Modern day seances using AI?
A recent patent granted to Microsoft describes an invention which emulates talking to the deceased.
Swedish telecom equipment maker, Ericsson, has been engaged in a battle over patent license payments with US technology giant, Apple, in the United States.
This battle has now found its way into Europe with Ericsson claiming that, “Apple continues to profit from Ericsson’s technology without having a valid license in place.” Ericsson has filed lawsuits in Britain, Germany and the Netherlands over technology license payments relating to the technology used in many features and functionalities of communication devices currently in the market.
Ericsson is claiming that Apple is continuing to sell products, such as the iPhone and the iPad, that infringe upon Ericsson patented technologies which relate to 2G and 4G LTE standards. Apple is continuing to sell these products despite the expiration of a licensing agreement that was in place up to January 2015.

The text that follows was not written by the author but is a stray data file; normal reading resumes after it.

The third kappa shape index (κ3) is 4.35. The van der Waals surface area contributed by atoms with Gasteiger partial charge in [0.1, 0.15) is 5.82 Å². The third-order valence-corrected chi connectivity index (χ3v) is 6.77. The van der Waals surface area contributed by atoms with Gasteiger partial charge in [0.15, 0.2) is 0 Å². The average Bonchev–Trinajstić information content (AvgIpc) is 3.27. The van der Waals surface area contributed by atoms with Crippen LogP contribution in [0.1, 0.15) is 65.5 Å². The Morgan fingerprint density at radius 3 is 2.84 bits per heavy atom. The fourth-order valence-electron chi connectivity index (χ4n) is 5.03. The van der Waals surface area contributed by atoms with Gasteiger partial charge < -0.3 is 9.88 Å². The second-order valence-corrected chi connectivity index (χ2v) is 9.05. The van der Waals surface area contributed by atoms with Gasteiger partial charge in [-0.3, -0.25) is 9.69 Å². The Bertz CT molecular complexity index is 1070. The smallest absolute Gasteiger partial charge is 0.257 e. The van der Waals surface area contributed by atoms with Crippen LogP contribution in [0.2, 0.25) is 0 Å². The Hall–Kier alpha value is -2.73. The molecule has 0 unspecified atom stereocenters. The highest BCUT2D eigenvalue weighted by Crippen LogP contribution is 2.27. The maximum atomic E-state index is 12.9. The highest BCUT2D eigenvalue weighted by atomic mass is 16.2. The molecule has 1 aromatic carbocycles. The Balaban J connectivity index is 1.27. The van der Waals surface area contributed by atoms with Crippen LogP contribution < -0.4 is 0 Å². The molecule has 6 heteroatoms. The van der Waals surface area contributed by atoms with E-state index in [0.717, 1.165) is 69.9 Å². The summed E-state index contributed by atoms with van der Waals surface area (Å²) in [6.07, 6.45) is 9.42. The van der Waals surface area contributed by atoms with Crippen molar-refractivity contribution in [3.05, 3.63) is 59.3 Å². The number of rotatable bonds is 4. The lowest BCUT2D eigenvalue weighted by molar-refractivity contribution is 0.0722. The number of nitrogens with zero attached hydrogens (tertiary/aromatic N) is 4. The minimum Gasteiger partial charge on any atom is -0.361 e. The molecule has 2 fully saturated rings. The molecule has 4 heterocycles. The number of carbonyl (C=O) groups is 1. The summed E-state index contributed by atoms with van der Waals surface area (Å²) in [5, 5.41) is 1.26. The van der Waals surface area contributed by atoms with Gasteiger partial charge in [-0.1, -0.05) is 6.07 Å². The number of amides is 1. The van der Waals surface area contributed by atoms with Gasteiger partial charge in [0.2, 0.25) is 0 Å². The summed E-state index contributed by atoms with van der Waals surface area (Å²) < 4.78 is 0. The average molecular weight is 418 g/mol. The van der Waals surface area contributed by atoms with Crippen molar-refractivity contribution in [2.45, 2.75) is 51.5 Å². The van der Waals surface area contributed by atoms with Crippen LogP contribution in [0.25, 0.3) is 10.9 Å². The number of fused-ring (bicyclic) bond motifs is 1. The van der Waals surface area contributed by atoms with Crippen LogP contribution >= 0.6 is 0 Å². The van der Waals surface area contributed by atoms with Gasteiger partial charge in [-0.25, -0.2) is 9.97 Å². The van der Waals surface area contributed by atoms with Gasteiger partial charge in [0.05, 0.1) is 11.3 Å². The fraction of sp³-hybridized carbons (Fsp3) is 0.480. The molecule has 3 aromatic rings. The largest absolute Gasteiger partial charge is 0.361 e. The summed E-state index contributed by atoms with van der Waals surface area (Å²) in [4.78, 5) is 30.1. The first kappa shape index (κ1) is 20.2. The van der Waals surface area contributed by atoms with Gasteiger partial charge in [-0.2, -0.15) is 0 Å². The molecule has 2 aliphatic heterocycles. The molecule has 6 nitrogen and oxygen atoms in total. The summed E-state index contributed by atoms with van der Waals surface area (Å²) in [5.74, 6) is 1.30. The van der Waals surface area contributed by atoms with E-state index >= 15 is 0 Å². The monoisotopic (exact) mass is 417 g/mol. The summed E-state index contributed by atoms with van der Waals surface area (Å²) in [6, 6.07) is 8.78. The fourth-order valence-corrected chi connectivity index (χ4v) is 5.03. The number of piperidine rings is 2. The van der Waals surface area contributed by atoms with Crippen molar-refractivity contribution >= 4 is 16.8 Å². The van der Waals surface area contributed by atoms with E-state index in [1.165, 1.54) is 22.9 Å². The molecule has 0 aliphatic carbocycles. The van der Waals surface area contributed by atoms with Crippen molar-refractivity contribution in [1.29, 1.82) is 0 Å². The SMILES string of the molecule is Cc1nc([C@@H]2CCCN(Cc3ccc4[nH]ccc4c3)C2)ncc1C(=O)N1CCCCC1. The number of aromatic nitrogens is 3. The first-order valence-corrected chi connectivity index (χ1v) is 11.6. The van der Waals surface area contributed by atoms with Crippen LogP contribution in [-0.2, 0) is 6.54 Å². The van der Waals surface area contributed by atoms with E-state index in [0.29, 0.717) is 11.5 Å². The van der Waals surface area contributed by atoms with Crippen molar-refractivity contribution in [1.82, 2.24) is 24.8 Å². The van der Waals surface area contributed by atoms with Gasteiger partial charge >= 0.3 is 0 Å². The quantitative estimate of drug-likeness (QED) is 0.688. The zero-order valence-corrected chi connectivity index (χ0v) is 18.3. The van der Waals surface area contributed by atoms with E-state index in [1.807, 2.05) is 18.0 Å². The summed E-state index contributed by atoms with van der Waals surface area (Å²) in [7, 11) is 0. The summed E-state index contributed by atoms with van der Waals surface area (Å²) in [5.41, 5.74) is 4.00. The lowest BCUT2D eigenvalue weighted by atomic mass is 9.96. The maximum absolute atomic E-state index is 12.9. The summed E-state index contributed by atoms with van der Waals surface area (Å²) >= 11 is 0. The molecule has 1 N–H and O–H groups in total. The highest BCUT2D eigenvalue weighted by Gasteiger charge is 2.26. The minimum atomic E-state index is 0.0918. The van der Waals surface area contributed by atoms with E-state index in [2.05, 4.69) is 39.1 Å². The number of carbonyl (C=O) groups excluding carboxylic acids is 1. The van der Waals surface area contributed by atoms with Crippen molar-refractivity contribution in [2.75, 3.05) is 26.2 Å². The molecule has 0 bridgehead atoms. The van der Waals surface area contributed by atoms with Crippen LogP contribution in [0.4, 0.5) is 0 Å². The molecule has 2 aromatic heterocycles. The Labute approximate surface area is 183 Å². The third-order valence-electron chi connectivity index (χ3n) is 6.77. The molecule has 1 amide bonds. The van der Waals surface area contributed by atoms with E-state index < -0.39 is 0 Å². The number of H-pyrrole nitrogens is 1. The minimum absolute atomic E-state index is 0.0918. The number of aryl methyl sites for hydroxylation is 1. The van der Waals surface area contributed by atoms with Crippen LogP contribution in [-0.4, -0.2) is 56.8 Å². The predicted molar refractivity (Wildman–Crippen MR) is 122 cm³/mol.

Ericsson has previously attempted to license its standard-essential patents with Apple under terms that are fair, reasonable and non-discriminatory (FRAND), however an agreement failed to be reached. Apple has stated the reason for this as being the lack of a ‘fair rate’ offered by Ericsson.
Apple filed a lawsuit against Ericsson, claiming that the royalties demanded by the Swedish based company were excessive and not in line with the obligations set out in FRAND. Ericsson countersued hours later, seeking $250 million to $750 million in royalties per year for Apple to continue licensing its patented wireless technologies.
In 2014, Samsung Electronics Co agreed to pay Ericsson $650 million plus years of royalties in order to call an end to a licensing dispute.
If Ericsson prevails in their current dispute with Apple, analysts estimate that the US tech giant will have to pay between $240 million to $725 million annually, based on estimates of levels of handset sales and royalty payments per phone.